procedures for developing corrective action plans that focus on ensuring that the problem, incident or accident does not recur; procedures for obtaining the appropriate management approvals of recommended corrective actions; and procedures for formal monitoring of the implementation of and compliance with the corrective actions approved by management.
2. (l) consolidated documentation describing the systems for each component of the safety management system. The Safety Management System should be documented and the applicable sections readily available to those with defined responsibilities in the System. Procedures for updating and distributing the documentation should be specified. The documentation should show how each of the requirements is being met, including references to process and procedure documents, standards, guidelines, manuals, job descriptions, organization charts, etc., the current edition number or date, and the locations where these documents can be found. For a large company, the Safety Management System document may be a summary document that describes how the company is meeting its obligations in each area, while referencing other documents that describe the specific process and procedures that form the System.
3. RECORD-KEEPING REQUIREMENTS 3. (1) A railway company shall maintain records of the following information for the purposes of assessing its safety performance: a) accident and incident investigation reports and a description of the corrective actions taken for accidents and incidents that meet the reporting criteria (see Definitions); and b) accident rates expressed as follows: 1. employee deaths, disabling injuries and minor injuries, per 200,000 hours worked by the employees of the railway company, and 2. train and grade crossing accidents that meet the reporting criteria, per million train miles. (2) At the request of the BCSA, a railway company shall collect, maintain and submit to the BCSA specified performance or safety data for the purpose of monitoring the effectiveness of its safety management system and its safety performance. In addition to maintaining information on "reportable" accidents/incidents, railway companies are encouraged to maintain records of investigations along with descriptions of the corrective actions taken for "non-reportable" accidents and incidents. Indeed, to accurately assess safety performance, railway companies should maintain information on all accidents and incidents. Annual safety performance targets and the associated safety initiatives to achieve the targets should be linked to this data. 4. INITIAL SUBMISSION REQUIREMENTS 4. (1) A railway company shall submit to the BCSA the following information in respect of its safety management system: the name, address and position of the person responsible for the safety management system; a description of the railway company’s operations and rail network; the railway company’s safety policy; the railway company’s safety performance targets and the associated safety initiatives to achieve the targets for the calendar year in which the submission is made; information showing the reporting structure and safety relationships of positions and departments in the company, including organization charts; a list of the applicable railway safety regulations, rules, standards, orders and exemptions; a description of the railway company’s risk management process and risk control strategies; a list of the railway company’s training and qualification programs, including those of external sources; a description of the data being collected by the railway company for the purpose of assessing its safety performance; a description of the railway company’s internal safety audit program; and a list of the titles and dates of all documents in the railway company’s safety management system that describe how the railway company is meeting its obligations with respect to each safety management component set out in section 2.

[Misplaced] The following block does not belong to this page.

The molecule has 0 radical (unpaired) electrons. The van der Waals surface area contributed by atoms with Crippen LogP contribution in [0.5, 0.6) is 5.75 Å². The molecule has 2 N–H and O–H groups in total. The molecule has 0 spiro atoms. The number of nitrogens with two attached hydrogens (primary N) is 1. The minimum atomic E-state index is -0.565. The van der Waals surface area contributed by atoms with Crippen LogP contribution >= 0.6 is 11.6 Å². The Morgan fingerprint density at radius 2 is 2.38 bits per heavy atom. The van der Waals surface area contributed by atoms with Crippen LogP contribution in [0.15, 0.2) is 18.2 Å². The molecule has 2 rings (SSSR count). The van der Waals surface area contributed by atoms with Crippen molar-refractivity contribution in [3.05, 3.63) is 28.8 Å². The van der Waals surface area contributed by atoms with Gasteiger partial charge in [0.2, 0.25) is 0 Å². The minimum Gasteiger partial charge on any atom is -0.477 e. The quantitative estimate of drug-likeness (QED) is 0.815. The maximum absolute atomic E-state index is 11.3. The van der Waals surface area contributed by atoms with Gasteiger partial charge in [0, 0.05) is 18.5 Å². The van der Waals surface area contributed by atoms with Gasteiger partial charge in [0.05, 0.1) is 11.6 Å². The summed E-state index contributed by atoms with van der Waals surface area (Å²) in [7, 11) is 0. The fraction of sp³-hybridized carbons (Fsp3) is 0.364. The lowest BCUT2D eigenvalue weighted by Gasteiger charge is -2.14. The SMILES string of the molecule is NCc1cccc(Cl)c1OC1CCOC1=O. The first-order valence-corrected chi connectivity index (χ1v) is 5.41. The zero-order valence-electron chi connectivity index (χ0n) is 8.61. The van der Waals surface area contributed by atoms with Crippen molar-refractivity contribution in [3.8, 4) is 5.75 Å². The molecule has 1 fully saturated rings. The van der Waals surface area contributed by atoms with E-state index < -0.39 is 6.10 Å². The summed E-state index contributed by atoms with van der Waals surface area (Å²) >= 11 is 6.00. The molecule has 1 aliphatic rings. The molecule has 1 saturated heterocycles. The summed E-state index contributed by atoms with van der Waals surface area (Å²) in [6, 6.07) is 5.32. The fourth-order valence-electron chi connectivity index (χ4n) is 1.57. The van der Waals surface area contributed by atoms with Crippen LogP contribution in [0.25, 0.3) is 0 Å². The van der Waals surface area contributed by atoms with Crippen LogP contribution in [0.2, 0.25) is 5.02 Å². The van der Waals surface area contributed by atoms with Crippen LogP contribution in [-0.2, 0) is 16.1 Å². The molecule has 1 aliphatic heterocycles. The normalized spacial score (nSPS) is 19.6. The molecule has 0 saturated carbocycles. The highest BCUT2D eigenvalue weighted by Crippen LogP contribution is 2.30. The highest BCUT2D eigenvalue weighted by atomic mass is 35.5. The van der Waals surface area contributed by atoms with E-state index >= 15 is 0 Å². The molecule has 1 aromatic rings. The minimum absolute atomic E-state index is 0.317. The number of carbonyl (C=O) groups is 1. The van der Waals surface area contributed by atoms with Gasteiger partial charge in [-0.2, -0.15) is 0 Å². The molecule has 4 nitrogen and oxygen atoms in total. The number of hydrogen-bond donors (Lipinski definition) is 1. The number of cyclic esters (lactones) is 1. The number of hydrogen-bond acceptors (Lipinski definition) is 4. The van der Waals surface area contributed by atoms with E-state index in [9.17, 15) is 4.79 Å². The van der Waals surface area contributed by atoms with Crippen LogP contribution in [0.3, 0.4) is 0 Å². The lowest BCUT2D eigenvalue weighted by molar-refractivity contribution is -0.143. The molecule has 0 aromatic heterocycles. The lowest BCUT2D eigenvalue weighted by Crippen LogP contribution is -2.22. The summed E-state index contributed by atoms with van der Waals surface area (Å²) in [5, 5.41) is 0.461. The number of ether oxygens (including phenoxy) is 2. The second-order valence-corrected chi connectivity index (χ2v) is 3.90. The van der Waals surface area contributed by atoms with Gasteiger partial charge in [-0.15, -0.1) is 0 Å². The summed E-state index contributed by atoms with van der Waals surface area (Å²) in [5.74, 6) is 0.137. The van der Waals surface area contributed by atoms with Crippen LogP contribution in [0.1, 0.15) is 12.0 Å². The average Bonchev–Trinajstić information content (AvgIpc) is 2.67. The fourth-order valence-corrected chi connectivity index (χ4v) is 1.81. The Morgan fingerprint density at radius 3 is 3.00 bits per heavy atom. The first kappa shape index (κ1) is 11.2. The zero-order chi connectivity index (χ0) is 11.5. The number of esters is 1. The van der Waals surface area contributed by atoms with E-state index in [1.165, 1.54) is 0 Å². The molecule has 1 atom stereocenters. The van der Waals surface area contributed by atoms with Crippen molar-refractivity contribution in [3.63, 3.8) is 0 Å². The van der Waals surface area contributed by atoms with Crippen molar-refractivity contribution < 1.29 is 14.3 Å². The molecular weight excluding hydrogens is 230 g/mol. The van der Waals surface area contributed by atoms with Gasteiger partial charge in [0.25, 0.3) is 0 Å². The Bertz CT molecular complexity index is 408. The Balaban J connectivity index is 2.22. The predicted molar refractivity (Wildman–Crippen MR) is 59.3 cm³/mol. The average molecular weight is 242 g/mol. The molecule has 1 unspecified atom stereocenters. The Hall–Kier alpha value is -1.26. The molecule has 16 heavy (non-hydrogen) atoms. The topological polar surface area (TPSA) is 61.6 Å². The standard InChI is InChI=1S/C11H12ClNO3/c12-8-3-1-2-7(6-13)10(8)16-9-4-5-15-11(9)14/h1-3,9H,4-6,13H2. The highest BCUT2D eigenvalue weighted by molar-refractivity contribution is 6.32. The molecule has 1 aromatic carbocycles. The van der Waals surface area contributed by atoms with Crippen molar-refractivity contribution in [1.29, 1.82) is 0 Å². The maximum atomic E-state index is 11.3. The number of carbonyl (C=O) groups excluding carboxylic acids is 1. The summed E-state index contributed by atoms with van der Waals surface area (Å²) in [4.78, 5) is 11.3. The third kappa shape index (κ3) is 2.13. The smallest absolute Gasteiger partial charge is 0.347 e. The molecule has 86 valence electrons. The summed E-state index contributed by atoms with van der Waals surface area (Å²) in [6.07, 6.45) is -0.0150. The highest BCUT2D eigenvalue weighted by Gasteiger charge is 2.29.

(2) The information shall be submitted: a) in respect of a railway company that is in operation on March 31, 2001, before April 30, 2001; and, b) in any other case, at least 60 days before the railway company begins operations.
A railway company shall not operate unless it has a Safety Management System in place that meets the requirements of these regulations. It is understood that the information listed above in subsection 4(1) of the regulations will be made available to employee representatives. The initial Safety Management System submission required by the regulations is intended to provide preliminary assurance to the BCSA that the railway company has developed and implemented a Safety Management System that meets regulatory requirements. The Safety Management System documentation required by component 2(l) should be much more comprehensive. BCSA audits will scrutinize the system and its documentation in detail to verify adequacy and effectiveness. The description of the company’s actual or projected network (owned or leased) and operations (item 4(1)(b)) should include, where applicable: miles of track; location of sub-divisions (from-to) and the maximum allowable speed; number of employees; number of revenue car loads generated; type of operation(s) (e.g., passenger, freight, transportation of dangerous goods); interconnections with other railroads; and a list of railways operating over the host railway.